At its monthly meeting last week, the Federal Energy Regulatory Commission ("FERC") approved the Bonneville Power Administration's "Oversupply Management Protocol," marking a major litigation milestone in Bonneville's controversial efforts to address those periods when the combined output of federal dams and wind generation in the Pacific Northwest exceeds electric demand in the region and in areas where power can be exported. While FERC's decision does not resolve the litigation, it is a major step toward final resolution of the matter.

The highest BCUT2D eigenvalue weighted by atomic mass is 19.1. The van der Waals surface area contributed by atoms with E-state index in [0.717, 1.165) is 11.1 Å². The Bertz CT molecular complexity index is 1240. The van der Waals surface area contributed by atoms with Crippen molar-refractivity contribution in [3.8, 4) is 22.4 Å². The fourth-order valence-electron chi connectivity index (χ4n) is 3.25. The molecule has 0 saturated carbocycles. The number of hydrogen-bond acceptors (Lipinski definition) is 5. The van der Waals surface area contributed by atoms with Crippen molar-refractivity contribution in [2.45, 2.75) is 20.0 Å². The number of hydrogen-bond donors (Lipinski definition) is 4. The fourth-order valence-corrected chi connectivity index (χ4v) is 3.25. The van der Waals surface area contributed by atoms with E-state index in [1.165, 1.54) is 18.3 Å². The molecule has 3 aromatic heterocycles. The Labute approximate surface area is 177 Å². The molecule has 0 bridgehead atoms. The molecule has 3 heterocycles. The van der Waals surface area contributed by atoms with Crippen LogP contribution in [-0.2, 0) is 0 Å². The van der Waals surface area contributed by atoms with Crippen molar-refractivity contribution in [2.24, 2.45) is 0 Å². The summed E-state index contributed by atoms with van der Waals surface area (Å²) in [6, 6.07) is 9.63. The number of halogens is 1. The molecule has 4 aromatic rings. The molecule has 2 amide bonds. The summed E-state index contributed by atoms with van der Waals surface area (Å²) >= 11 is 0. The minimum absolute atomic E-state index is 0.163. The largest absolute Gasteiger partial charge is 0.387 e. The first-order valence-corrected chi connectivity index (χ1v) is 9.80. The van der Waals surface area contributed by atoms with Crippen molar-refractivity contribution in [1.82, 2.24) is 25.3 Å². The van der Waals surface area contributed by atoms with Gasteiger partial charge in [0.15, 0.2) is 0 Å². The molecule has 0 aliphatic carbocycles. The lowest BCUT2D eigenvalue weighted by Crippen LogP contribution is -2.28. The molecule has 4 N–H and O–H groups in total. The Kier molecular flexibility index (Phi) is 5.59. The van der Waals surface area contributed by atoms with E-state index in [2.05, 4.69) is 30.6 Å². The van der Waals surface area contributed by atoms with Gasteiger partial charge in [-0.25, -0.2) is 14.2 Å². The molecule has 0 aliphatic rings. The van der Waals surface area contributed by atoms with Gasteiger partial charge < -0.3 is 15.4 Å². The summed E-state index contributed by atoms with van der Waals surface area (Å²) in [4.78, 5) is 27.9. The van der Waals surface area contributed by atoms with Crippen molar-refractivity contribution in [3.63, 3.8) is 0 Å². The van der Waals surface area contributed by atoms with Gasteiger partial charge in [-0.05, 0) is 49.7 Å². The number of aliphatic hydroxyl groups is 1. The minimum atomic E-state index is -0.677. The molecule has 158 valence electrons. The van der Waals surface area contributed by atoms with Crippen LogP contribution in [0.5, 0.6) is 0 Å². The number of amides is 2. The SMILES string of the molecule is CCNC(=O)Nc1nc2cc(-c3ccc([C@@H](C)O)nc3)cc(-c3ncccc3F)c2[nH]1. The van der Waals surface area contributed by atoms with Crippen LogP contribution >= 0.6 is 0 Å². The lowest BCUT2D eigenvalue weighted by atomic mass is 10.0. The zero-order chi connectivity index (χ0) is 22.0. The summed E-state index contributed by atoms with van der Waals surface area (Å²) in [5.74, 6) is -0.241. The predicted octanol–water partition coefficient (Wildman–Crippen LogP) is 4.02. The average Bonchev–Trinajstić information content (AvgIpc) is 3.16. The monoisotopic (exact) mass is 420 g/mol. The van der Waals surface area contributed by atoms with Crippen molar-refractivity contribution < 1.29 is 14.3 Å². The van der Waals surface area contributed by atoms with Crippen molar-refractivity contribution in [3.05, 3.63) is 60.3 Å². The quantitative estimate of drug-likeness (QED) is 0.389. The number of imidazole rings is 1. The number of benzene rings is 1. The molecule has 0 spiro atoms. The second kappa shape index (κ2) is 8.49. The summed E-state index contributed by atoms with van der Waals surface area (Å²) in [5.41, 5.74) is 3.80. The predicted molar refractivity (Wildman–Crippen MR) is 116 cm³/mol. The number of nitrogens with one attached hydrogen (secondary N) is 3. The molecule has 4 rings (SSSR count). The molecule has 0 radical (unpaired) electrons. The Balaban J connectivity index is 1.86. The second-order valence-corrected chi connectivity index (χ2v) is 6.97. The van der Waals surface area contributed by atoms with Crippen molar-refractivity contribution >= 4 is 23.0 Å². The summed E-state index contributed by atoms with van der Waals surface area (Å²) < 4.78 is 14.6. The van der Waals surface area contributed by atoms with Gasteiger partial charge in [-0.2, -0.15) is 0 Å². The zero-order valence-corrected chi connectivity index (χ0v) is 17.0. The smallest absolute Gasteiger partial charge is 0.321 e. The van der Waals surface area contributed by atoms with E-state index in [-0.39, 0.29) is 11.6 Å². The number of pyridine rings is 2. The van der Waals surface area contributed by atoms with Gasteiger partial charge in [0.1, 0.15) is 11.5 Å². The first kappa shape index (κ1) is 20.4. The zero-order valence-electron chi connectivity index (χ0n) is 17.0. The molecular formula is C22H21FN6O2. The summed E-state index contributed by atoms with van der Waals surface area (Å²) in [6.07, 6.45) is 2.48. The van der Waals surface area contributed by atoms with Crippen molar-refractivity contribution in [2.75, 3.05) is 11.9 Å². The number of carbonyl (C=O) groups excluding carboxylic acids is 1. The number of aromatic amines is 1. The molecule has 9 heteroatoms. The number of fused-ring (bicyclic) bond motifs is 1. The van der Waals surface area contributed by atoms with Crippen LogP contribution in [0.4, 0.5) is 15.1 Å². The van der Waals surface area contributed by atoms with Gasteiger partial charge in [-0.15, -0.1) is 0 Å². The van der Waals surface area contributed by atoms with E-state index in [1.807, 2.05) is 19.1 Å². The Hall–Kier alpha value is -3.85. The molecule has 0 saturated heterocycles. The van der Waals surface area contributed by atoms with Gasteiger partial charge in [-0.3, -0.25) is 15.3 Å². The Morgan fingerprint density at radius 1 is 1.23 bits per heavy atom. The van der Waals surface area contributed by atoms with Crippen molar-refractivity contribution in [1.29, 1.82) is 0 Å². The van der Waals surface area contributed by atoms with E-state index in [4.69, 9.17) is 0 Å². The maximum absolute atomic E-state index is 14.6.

As we have previously discussed at length, the oversupply problem arises when heavy spring runoff in the Columbia Basin coincides with high spring-time winds, producing a simultaneous surge in power production from the region's hydroelectric dams and wind generators. While Bonneville can generally manage these events through, for example, backing down the region's thermal generators and providing them with free or nearly-free replacement power from federal dams, this solution does not work for wind generation. Even when output is replaced with free or low-cost power, forced curtailments of wind generation can impose substantial costs on wind generators from lost tax credits based on production, as well as lost RECs and, in some cases, violations of contractual minimum production requirements.